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Old v New Forests

"This publicly advocates [forest] management, which involves disturbing the landscape. And there are a great many people out there who don’t want any disturbance in the landscape.”

Nov 19, 2019

Eighteen years ago a man by the name of George Gruell published a book that compared old and new images of the mountain landscapes in California.  The book review in the L.A. Times from 2001(Photos Reveal Changes in Sierra) said "in scene after scene, the contemporary photographs document dense forest and lush growth. Their historical twins show leaner country in which the trees were fewer, the ground more open, the meadows more abundant."

Gruell noticed that "the face of the Sierra has filled inand that, Gruell says, is not a good thing: not for wildlife, not for the forest and not for the future of the range’s ecosystems."  He suggested that it filled in "because of a number of factors. Heavy livestock grazing a century ago bared soil for tree seedlings to take root. Logging cleared the way for new growth. Most of all, decades of anti-fire policies banished flames, nature’s gardener, from the woods."

Gruell didn't mention climate change.  What he noticed were all human policy choices, and he knew his thoughts would not be well received, saying "this publicly advocates [forest] management, which involves disturbing the landscape. And there are a great many people out there who don’t want any disturbance in the landscape.”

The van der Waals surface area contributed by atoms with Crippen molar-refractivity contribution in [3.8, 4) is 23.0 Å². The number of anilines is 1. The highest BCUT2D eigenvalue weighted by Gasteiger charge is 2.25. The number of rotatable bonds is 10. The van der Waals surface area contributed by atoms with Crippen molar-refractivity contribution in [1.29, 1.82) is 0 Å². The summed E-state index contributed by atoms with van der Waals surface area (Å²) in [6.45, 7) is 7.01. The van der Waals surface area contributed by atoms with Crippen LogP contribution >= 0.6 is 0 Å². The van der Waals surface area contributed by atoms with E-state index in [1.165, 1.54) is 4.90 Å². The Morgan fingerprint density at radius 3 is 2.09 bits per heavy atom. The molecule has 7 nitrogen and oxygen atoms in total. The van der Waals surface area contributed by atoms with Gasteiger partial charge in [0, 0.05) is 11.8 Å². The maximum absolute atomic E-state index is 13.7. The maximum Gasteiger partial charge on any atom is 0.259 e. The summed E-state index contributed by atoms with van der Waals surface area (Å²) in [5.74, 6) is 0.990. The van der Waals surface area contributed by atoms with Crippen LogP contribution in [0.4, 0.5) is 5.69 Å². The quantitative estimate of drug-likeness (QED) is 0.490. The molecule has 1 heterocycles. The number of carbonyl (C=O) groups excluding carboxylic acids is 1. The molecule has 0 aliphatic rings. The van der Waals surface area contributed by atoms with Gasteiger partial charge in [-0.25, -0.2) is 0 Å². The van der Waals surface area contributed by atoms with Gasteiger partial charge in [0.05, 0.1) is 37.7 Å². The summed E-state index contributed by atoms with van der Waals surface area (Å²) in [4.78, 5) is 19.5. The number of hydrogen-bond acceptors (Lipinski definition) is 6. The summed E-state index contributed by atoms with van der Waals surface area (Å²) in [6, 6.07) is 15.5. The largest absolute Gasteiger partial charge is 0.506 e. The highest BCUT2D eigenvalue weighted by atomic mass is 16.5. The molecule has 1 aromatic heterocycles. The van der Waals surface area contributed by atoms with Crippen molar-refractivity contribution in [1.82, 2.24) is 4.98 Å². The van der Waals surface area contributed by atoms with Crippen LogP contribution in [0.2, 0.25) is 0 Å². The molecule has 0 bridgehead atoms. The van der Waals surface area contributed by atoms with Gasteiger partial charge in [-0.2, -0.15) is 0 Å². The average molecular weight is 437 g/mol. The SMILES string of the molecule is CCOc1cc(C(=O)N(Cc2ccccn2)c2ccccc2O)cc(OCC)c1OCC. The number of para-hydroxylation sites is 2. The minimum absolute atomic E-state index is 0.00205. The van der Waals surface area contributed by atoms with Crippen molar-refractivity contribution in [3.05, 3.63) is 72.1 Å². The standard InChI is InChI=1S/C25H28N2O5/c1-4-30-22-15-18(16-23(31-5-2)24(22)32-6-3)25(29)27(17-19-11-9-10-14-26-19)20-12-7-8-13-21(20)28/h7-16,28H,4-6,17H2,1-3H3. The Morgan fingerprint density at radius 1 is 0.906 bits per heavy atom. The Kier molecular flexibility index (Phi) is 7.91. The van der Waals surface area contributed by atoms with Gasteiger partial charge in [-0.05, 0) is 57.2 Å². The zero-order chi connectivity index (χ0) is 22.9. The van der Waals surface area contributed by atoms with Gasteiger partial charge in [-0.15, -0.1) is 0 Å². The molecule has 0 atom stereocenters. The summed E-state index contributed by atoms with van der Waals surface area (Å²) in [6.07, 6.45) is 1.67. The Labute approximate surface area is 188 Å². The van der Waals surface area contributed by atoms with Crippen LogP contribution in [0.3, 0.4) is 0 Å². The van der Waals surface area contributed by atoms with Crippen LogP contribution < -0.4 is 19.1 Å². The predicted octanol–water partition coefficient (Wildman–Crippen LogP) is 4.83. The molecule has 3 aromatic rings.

There are many of us who have come to realize California's forest management policy is the major contributing factor to the catastrophic fires we've seen recently.  Even California Governor Gavin Newsom signed an emergency order in March that "suspends certain environmental reviews and speeds up tree removal near the state’s most fire-prone communities."  But, environmentalists stubbornly cling to their 'scientific' beliefs.  They always believe their science is better than everyone else's, regardless of disastrous consequences.

Remember, this book came out 18-years ago, and if only someone had listened we might not be in the situation we're in today.  

A video has been produced that shows the historical photo comparisons you can see for yourself.  Click the link below to see:


An Historical Perspective on the Sierra Nevada Wildfire Crisis

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